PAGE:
Colombian development

Colombian Development

  • The U.S.-Colombia FTA appears to be balanced toward the interests of the United States. While ATPA provisions will remain, they will not improve substantially. Colombia will be required to open its market to more U.S. goods (which was not required under the unilateral preferences in the ATPA).

  • The U.S. is essential “graduating” Colombia to a developed country status, despite its limited level of economic development.


Designing a pro development fta

Designing a Pro-Development FTA


Pro development bilaterals

Pro-Development Bilaterals

Certain provisions could be added to bilateral trade agreements to make them more pro-development. Each case would require the application of different provisions as every developing country has its own unique economic development needs; however, we can discern a short list of several very basic provisions that would ensure a minimal level of economic development along with improved trade.


Independent assessments

Independent Assessments

  • A provision should be included that allows for independent evaluation of the potential effects of the agreement on the developing country economy and population. Such evaluation is not often feasible as the expertise needed to do such an analysis may not be present in the developing country. Keeping the evaluation independent would prevent bias from either party that might otherwise negatively impact the negotiations.


Technical capacity building

Technical Capacity Building

  • Technical capacity building assistance must be prominent in the agreement. Training should be provided for policymakers, attorneys and other parties central to the agreement to allow for adequate understanding and subsequent implementation of the agreement in domestic law and to ensure that the necessary provisions to enforce the new law are developed.


Technology transfer

Technology Transfer

  • Technology transfer provisions are essential to the developing country. Domestic industries in the developing country will face significant hurdles when competing with high-tech industries from the developed country. Expert training and information transfer will allow for more equitable access to relevant markets.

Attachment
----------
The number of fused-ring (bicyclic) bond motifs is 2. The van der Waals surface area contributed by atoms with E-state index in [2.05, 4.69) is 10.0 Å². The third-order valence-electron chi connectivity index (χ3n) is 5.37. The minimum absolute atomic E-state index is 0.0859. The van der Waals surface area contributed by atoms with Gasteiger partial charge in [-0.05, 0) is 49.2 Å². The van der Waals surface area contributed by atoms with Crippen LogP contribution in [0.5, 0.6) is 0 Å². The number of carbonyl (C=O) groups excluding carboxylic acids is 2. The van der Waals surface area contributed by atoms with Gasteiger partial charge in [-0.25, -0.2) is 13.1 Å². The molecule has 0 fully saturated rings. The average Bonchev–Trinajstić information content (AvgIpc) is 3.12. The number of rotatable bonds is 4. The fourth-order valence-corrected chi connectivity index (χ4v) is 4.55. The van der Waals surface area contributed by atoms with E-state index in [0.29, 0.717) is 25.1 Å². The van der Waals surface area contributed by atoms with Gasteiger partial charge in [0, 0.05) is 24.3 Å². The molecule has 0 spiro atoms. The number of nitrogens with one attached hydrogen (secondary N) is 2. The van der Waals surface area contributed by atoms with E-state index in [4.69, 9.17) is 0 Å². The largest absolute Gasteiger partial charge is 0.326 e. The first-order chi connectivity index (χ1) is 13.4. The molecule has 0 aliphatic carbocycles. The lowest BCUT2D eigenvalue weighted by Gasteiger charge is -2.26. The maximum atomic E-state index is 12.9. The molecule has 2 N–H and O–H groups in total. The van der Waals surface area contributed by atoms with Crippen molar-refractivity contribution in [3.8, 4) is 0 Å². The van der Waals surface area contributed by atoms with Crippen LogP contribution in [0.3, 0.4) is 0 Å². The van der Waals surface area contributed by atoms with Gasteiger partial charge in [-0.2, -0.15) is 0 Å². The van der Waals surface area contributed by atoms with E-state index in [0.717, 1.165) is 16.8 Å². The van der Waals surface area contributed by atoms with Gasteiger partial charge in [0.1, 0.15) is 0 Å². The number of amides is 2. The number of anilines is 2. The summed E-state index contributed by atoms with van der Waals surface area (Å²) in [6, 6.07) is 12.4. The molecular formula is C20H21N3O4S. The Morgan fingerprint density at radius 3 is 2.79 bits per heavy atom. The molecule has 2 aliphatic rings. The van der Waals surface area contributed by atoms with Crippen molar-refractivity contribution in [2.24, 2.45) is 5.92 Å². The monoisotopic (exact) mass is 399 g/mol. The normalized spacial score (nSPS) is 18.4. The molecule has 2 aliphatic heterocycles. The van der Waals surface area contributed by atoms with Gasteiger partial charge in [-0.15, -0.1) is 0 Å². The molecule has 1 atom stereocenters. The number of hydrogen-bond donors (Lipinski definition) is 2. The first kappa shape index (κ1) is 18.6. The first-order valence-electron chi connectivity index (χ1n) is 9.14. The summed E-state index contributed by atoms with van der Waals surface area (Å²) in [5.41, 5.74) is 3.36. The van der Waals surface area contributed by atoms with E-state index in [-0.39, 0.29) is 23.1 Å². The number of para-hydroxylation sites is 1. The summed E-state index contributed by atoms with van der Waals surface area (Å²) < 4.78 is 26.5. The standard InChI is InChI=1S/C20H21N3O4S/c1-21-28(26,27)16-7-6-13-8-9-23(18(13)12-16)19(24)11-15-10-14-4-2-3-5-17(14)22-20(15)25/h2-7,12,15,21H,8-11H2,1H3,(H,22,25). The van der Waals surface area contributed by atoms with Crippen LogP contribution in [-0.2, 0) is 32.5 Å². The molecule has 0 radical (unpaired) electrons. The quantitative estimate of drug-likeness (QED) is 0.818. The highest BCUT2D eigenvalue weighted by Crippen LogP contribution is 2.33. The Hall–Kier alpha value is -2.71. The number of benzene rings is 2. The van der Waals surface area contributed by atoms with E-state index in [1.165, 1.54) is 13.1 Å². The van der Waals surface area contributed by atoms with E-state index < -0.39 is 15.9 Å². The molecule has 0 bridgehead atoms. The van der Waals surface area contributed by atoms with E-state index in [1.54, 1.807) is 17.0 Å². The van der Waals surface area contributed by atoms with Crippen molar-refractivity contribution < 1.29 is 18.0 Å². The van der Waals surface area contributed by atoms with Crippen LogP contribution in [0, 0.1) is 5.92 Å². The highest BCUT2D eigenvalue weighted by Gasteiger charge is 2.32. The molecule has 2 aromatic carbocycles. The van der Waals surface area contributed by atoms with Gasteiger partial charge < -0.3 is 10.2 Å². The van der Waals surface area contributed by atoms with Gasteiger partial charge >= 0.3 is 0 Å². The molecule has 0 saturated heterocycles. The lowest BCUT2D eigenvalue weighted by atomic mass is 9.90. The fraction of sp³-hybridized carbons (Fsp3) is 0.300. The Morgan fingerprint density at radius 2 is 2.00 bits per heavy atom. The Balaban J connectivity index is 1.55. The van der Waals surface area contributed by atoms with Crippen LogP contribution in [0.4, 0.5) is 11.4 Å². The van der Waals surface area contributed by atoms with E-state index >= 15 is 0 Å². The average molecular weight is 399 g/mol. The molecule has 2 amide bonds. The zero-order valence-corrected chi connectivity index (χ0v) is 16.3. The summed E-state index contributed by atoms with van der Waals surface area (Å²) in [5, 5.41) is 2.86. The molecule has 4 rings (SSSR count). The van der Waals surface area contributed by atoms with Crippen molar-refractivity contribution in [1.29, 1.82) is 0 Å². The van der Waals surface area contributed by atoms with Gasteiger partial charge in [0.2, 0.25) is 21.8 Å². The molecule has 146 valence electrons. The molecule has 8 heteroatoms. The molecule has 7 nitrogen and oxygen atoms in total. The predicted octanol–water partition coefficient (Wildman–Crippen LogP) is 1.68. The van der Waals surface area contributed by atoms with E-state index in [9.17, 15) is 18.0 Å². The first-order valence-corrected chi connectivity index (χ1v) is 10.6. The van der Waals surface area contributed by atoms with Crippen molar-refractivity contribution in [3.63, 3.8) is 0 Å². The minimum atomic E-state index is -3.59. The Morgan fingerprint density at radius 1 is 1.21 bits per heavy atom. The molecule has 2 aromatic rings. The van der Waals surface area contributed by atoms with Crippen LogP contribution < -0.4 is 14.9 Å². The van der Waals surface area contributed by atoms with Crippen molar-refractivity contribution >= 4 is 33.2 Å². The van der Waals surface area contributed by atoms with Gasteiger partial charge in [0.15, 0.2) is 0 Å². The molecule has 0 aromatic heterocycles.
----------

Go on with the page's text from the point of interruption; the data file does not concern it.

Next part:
Phase in periods

Phase-in Periods

  • Phase-in periods and periodic evaluations with escape clauses for the developing country are necessary. Major provisions, such as significant tariff drops, removal of barriers to investment, and open access to foreign competition, should proceed slowly to give the developing country adequate time to adapt to a new global environment. Regular reviews of a phase-in process will allow the parties to evaluate whether the agreement is having a positive or detrimental impact on the developing country in terms of economic development. Escape clause provisions will allow the developing country to temporarily opt-out of certain agreement provisions in the interests of national economic stability and security.


Reverse subsidies

Reverse Subsidies

  • Reverse subsidies might be considered. The developed country could offer incentives to encourage developing country industries to trade with them by providing no-cost access to domestic industries in the developed country and tax-free treatment while operating within that developed country for a limited period of time. This proposal would encourage the development of competitive industries in the developing country and provide low-cost imports in the developed country that may promote expanded trade with that country.


Conclusion

Conclusion


Conclusion1

Conclusion

  • With the conclusion of bilateral trade agreements between developed and developing countries occurring at an alarming pace, now is an opportune moment for developing countries and economic policy-makers to evaluate their effectiveness as an economic growth and development tool.

  • If such agreements are generally found to be negative to developing country interests, the question for policy-makers becomes, “are they better than no agreement at all?”


Conclusion2

Conclusion

  • This presentation recommended reforming the process of negotiating bilateral trade agreements with developing countries to focus on their economic development.

  • These recommendations appear to be biased toward developing countries; however, they should be received as positive recommendations for productive global economic growth. The increased participation of developing countries in global trade is clear, and ensuring their economic growth and stability can solidify the hope for an effective system of global trade.